With 15 studio recordings, countless compilations, 3 DVD soundtracks and numerous guest appearances, 2002 has definitely been on a musical journey. Although I have had the pleasure of writing about a number of these releases, I recently learned something interesting about the origin of the band’s name, 2002, that was brand new to me. The zeros in the middle were originally an infinity sign and the “twos” on either side represented them (Randy and Pamela) on either side of infinity. However, since it was not the easiest name to type on a computer keyboard, or to pronounce, they became known as “Two Thousand Two.”
The first steps on Trail of Dreams start out in the grand cinematic fashion the group has become known for with the opening track entitled “Into The Light.” Randy Copus is an absolute master of epic orchestration, and right from the start his artistry is felt. After his inspired instrumental introduction on keyboards, Sarah opens the gates of heaven with her soaring vocals that literally gave me chills when I first listened. Not to lean too heavily on the comparison, but I would imagine that if someone heard the next track, “Sky,” without knowing who it was, it wouldn’t be too hard to assume that it was from an album by Enya. Lovely vocal harmonies, imaginative string and harp arrangements, powerful percussive elements, and a touch of Pamela’s gorgeous flute playing elevate this piece to the lofty realm described by it’s name.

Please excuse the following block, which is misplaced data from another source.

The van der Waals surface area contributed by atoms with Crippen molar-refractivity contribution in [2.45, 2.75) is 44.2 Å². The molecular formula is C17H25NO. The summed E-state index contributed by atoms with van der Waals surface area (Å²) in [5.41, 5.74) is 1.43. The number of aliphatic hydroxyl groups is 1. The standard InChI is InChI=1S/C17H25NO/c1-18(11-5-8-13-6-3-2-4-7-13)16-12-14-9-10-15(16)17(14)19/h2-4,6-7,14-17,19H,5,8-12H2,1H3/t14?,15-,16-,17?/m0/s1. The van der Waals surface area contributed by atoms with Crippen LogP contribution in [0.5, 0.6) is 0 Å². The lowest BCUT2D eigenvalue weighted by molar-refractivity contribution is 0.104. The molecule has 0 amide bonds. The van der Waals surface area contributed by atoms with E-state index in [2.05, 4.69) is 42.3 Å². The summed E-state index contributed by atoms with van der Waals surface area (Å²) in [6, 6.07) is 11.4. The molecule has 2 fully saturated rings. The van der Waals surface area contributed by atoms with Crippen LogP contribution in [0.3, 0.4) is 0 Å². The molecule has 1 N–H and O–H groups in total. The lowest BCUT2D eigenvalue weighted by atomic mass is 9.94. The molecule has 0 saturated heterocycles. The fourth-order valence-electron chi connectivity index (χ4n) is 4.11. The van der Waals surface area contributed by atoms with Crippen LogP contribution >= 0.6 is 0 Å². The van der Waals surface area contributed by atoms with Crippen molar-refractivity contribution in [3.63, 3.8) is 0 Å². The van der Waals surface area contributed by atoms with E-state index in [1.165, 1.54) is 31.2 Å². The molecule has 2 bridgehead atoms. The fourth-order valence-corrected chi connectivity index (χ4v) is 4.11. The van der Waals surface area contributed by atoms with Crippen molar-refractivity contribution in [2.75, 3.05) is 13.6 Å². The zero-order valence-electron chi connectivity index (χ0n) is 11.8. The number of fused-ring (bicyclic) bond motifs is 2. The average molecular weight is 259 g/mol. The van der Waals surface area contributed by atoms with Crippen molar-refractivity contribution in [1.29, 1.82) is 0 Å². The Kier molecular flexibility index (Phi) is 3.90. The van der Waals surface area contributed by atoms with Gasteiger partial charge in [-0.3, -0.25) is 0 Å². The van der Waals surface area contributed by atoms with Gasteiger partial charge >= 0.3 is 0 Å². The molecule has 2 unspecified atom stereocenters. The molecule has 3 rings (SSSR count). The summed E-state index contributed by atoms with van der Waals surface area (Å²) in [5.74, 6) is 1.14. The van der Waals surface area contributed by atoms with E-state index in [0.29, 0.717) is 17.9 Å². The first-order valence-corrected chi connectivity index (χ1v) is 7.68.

The album’s title track is a stunning piece of music and is a good example, not only of the new musical currents the group are charting, but also of the previously mentioned theme of the project. They describe his composition as “depicting the great spiritual epic “Autobiography of a Yogi,” where Yogananda travels to far away America to bring the spirituality of India to the west.” This piece reflects a bit of progressive rock element that is becoming a part of their sound. Although it is propelled by hand drumming rather than a full drum set, stylistically, for me, it brought to mind the music of the group Yes. This is due in part to the arrangement and lyrics, but also to the vocal timbre of Randy, who sang lead on it. As he comments: “I’ve been compared to (Yes vocalist) Jon Anderson for my whole career. I’m a tenor-alto who sings high notes in deep reverb, with lyrics centered around spirituality and celestial themes. Given that, it’s hard not to be compared to Jon! I don’t want to sound like anyone, that’s just what happens when I sing those notes and words.” Interestingly, when the song was first written, they had hoped to collaborate with Jon Anderson on the recording and that it would be included in a movie being made about Yogananda’s life at that time.” Although that didn’t occur, I’m glad that we get to hear it now as a centerpiece on this album.